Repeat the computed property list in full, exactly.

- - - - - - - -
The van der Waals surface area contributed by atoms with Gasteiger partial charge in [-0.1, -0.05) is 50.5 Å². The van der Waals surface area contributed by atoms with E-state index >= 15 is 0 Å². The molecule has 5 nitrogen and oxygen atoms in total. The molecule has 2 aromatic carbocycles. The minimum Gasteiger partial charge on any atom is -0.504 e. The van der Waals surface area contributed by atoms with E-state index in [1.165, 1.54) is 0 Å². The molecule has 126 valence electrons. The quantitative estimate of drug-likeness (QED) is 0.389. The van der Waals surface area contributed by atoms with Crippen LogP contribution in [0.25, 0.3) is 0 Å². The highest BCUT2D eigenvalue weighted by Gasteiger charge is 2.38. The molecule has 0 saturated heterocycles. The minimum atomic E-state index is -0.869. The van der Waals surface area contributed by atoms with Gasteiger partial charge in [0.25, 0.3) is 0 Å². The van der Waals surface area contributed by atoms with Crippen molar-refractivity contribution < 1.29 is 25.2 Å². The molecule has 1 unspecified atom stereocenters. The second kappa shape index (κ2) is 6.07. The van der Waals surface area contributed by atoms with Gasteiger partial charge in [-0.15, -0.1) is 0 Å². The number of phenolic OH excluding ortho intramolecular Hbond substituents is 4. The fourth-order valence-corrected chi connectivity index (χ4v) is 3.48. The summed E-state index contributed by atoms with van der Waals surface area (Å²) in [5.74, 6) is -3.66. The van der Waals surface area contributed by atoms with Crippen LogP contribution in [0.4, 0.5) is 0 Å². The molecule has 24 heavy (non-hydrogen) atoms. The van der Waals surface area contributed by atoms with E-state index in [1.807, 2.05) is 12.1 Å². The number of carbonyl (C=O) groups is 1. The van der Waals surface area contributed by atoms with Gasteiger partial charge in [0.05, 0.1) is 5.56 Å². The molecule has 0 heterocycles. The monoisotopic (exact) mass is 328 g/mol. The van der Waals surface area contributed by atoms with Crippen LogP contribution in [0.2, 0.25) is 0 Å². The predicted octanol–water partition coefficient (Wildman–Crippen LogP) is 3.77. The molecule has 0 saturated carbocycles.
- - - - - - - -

The van der Waals surface area contributed by atoms with Gasteiger partial charge in [-0.1, -0.05) is 50.5 Å². The van der Waals surface area contributed by atoms with E-state index >= 15 is 0 Å². The molecule has 5 nitrogen and oxygen atoms in total. The molecule has 2 aromatic carbocycles. The minimum Gasteiger partial charge on any atom is -0.504 e. The van der Waals surface area contributed by atoms with E-state index in [1.165, 1.54) is 0 Å². The molecule has 126 valence electrons. The quantitative estimate of drug-likeness (QED) is 0.389. The van der Waals surface area contributed by atoms with Crippen LogP contribution in [0.25, 0.3) is 0 Å². The highest BCUT2D eigenvalue weighted by Gasteiger charge is 2.38. The molecule has 0 saturated heterocycles. The minimum atomic E-state index is -0.869. The van der Waals surface area contributed by atoms with Gasteiger partial charge in [0.25, 0.3) is 0 Å². The van der Waals surface area contributed by atoms with Crippen molar-refractivity contribution < 1.29 is 25.2 Å². The molecule has 1 unspecified atom stereocenters. The second kappa shape index (κ2) is 6.07. The van der Waals surface area contributed by atoms with Gasteiger partial charge in [-0.15, -0.1) is 0 Å². The number of phenolic OH excluding ortho intramolecular Hbond substituents is 4. The fourth-order valence-corrected chi connectivity index (χ4v) is 3.48. The summed E-state index contributed by atoms with van der Waals surface area (Å²) in [5.74, 6) is -3.66. The van der Waals surface area contributed by atoms with Crippen LogP contribution in [0.4, 0.5) is 0 Å². The molecule has 24 heavy (non-hydrogen) atoms. The van der Waals surface area contributed by atoms with E-state index in [1.807, 2.05) is 12.1 Å². The number of carbonyl (C=O) groups is 1. The van der Waals surface area contributed by atoms with Gasteiger partial charge in [0.05, 0.1) is 5.56 Å². The molecule has 0 heterocycles. The monoisotopic (exact) mass is 328 g/mol. The van der Waals surface area contributed by atoms with Crippen LogP contribution in [0.2, 0.25) is 0 Å². The predicted octanol–water partition coefficient (Wildman–Crippen LogP) is 3.77. The molecule has 0 saturated carbocycles.